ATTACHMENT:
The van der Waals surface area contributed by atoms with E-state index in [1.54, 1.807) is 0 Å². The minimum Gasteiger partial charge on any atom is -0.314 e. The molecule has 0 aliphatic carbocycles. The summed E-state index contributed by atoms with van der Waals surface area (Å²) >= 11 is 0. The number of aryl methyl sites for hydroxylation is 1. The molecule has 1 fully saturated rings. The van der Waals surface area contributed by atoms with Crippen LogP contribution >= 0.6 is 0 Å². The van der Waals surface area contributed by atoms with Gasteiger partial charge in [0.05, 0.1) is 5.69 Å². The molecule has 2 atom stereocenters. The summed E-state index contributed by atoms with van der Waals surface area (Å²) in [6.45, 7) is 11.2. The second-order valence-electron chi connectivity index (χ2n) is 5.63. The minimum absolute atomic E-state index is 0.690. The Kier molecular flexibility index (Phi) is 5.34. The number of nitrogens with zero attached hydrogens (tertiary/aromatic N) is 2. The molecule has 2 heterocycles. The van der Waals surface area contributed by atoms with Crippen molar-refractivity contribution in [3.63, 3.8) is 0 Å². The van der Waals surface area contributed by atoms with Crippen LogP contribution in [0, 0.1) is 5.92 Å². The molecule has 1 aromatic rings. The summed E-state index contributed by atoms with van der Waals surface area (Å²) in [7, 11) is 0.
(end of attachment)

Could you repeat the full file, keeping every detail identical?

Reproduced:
The van der Waals surface area contributed by atoms with E-state index in [1.54, 1.807) is 0 Å². The minimum Gasteiger partial charge on any atom is -0.314 e. The molecule has 0 aliphatic carbocycles. The summed E-state index contributed by atoms with van der Waals surface area (Å²) >= 11 is 0. The number of aryl methyl sites for hydroxylation is 1. The molecule has 1 fully saturated rings. The van der Waals surface area contributed by atoms with Crippen LogP contribution >= 0.6 is 0 Å². The van der Waals surface area contributed by atoms with Gasteiger partial charge in [0.05, 0.1) is 5.69 Å². The molecule has 2 atom stereocenters. The summed E-state index contributed by atoms with van der Waals surface area (Å²) in [6.45, 7) is 11.2. The second-order valence-electron chi connectivity index (χ2n) is 5.63. The minimum absolute atomic E-state index is 0.690. The Kier molecular flexibility index (Phi) is 5.34. The number of nitrogens with zero attached hydrogens (tertiary/aromatic N) is 2. The molecule has 2 heterocycles. The van der Waals surface area contributed by atoms with Crippen molar-refractivity contribution in [3.63, 3.8) is 0 Å². The van der Waals surface area contributed by atoms with Crippen LogP contribution in [0, 0.1) is 5.92 Å². The molecule has 1 aromatic rings. The summed E-state index contributed by atoms with van der Waals surface area (Å²) in [7, 11) is 0.